Nobel Prize Award for Physiology and Medicine 1934 to 1943

About the Nobel Prize Award for Physiology and Medicine from 1934 to 1943 including the scientists Dale and Dam, their works, and history.

PHYSIOLOGY AND MEDICINE

1934 George R. Minot (1885-1950), American William P. Murphy (1892- ), American

George H. Whipple (1878-1976), American

Work: Discovered that liver builds blood, and so provided a cure for the then fatal disease of pernicious anemia

1935 Hans Spemann (1869-1941), German

Work: Discovered that an embryo contains units which dictate its growth

1936 Henry H. Dale (1875-1968). British

Otto Loewi (1873-1961), American (b. Germany)

Work: Discovered facts about the transmission of nerve impulses

Nobel Laureates: Born in London, Dale cut his education just short of a medical degree to take up research. He worked for a time under Paul Ehrlich and from 1904 to 1914 Directed the Wellcome Physiological Research Laboratories, during which time he finally earned his M.D. and turned his attention to pharmacology. He and others isolated acetylcholine and demonstrated that the compound chemically transmitted nerve impulses which controlled the sweat glands and the stomach muscles, among other things.

A victim of the Nazi crackdown on German campuses, Loewi fled to the U.S. after making valuable studies into the functions of metabolism, the kidneys, and the nervous system. In the early hours of Easter morning in 1921, Loewi, then a pharmacological professor at the University of Graz in Austria, arose from a dream which seemed to outline experiments to follow. He carved out the hearts from two frogs and rigged them up to tubes, electrical wires, and salt water. In the end, he proved that nerves command action with the release of chemical substances, which in turn transmit information.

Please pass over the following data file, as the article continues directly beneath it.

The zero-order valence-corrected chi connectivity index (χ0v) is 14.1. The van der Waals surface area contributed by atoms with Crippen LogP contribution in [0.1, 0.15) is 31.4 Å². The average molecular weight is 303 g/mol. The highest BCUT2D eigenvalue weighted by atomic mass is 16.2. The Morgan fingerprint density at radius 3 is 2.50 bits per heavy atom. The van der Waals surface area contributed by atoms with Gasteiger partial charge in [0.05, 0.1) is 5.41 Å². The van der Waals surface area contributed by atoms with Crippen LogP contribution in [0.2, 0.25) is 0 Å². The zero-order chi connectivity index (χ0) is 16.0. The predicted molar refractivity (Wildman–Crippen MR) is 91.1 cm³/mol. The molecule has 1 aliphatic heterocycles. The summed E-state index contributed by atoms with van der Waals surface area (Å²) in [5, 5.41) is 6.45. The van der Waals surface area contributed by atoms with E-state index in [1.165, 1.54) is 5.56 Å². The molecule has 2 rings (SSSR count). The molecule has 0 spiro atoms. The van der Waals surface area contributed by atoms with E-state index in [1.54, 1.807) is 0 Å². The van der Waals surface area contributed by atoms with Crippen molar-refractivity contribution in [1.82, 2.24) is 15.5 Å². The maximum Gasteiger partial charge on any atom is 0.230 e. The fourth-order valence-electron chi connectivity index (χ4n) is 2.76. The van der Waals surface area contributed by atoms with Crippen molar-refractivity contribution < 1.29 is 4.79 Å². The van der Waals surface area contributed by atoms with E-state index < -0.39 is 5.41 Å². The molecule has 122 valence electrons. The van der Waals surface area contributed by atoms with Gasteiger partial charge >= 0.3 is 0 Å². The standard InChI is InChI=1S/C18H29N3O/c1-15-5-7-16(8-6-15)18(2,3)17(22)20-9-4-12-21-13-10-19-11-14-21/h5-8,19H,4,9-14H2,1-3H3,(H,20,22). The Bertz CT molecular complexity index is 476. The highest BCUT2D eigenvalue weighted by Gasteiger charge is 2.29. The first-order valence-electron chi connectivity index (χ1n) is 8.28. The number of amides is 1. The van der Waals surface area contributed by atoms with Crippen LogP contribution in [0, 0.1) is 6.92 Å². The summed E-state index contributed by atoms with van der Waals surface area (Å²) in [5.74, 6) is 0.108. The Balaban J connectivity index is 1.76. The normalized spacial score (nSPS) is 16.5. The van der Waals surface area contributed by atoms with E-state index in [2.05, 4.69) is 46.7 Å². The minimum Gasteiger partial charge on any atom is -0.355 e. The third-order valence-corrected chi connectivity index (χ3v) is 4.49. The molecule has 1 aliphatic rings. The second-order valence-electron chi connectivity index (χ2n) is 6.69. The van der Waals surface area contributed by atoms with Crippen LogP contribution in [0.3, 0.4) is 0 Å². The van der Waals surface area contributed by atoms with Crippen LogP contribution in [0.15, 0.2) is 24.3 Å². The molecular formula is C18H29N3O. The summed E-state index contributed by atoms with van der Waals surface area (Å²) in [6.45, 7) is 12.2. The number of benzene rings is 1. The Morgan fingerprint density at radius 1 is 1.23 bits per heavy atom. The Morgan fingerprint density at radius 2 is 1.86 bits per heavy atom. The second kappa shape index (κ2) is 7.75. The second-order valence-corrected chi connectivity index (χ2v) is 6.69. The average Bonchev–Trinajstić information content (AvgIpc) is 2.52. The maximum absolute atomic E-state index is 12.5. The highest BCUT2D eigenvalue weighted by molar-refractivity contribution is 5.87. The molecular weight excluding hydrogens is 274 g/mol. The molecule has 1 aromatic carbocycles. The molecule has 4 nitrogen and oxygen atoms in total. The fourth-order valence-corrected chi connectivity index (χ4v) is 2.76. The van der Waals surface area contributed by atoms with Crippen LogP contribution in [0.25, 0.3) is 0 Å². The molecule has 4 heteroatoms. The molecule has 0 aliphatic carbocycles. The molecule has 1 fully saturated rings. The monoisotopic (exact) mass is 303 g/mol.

1937 Albert Szent-Gyorgyi von Nagyrapolt (1893- ), American (b. Hungary)

Work: Research in metabolism and vitamin C, which he named ascorbic acid

1938 Corneille J. F. Heymans (1892-1968), Belgian

Work: Discovered that the carotid sinus regulates respiration

1939 Gerhard Domagk (1895-1964), German

Work: Discovery of prontosil, the first sulfa drug

1940 No award

1941 No award

1942 No award

1943 Henrik Dam (1895-1976), Danish

Work: Discovery of vitamin K

Edward A. Doisy (1893- ), American

Work: Discovered the chemical nature of vitamin K

Nobel Laureates: Born in Copenhagen, Dam began teaching biochemistry at the city's university in 1920. He fled his homeland before the Nazi advance two decades later. In 1934 he discovered vitamin K, a blood-clotting agent. In 1941 he was named professor in absentia at Copenhagen Polytechnic Institute. The following year he joined the medical research team at the University of Rochester (N.Y.), where he resumed vitamin K-related experiments. He returned to Copenhagen after W. W. II to fill his post at the Polytechnic Institute. He retired in 1965.

A native of Hume, III., Doisy became a biochemist and joined the faculty of the St. Louis University Medical School in 1923. His diverse experiments ranged from the impact of insulin on the blood and blood composition to the development of female hormones and their use in correcting endocrinal imbalances. In 1929 he became the first to isolate a female sex hormone, now know as estrone. Several years later he concentrated on finding that element in blood responsible for clotting. Independently of Dam, he hit on vitamin K and went on to promote its manufacture and use. Doisy retired in 1965.

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